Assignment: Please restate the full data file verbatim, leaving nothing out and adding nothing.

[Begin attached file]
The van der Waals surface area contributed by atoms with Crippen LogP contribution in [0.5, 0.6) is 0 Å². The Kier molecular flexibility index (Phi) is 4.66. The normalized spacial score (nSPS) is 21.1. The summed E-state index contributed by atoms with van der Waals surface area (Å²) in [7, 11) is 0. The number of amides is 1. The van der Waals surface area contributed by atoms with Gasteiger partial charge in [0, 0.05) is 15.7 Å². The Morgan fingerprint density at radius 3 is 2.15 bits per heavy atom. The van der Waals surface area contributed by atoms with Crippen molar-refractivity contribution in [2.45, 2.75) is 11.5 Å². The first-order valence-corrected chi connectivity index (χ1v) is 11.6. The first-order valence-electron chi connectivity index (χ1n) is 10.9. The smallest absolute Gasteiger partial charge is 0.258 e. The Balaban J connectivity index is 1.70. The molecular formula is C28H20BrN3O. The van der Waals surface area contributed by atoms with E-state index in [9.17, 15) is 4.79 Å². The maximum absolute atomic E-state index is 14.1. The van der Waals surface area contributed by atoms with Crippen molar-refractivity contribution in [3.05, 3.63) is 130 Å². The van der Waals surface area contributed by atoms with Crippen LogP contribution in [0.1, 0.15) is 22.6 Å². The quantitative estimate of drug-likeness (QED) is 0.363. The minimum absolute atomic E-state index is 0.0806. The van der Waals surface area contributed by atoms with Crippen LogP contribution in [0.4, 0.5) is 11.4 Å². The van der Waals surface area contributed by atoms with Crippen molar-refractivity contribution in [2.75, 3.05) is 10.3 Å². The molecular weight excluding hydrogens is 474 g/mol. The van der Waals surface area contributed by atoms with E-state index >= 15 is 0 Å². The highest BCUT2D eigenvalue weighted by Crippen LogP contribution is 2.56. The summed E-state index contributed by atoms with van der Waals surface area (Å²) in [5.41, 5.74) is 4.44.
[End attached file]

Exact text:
The van der Waals surface area contributed by atoms with Crippen LogP contribution in [0.5, 0.6) is 0 Å². The Kier molecular flexibility index (Phi) is 4.66. The normalized spacial score (nSPS) is 21.1. The summed E-state index contributed by atoms with van der Waals surface area (Å²) in [7, 11) is 0. The number of amides is 1. The van der Waals surface area contributed by atoms with Gasteiger partial charge in [0, 0.05) is 15.7 Å². The Morgan fingerprint density at radius 3 is 2.15 bits per heavy atom. The van der Waals surface area contributed by atoms with Crippen molar-refractivity contribution in [2.45, 2.75) is 11.5 Å². The first-order valence-corrected chi connectivity index (χ1v) is 11.6. The first-order valence-electron chi connectivity index (χ1n) is 10.9. The smallest absolute Gasteiger partial charge is 0.258 e. The Balaban J connectivity index is 1.70. The molecular formula is C28H20BrN3O. The van der Waals surface area contributed by atoms with E-state index in [9.17, 15) is 4.79 Å². The maximum absolute atomic E-state index is 14.1. The van der Waals surface area contributed by atoms with Crippen molar-refractivity contribution in [3.05, 3.63) is 130 Å². The van der Waals surface area contributed by atoms with Crippen LogP contribution in [0.1, 0.15) is 22.6 Å². The quantitative estimate of drug-likeness (QED) is 0.363. The minimum absolute atomic E-state index is 0.0806. The van der Waals surface area contributed by atoms with Crippen LogP contribution in [0.4, 0.5) is 11.4 Å². The van der Waals surface area contributed by atoms with Crippen molar-refractivity contribution in [2.75, 3.05) is 10.3 Å². The molecular weight excluding hydrogens is 474 g/mol. The van der Waals surface area contributed by atoms with E-state index >= 15 is 0 Å². The highest BCUT2D eigenvalue weighted by Crippen LogP contribution is 2.56. The summed E-state index contributed by atoms with van der Waals surface area (Å²) in [5.41, 5.74) is 4.44.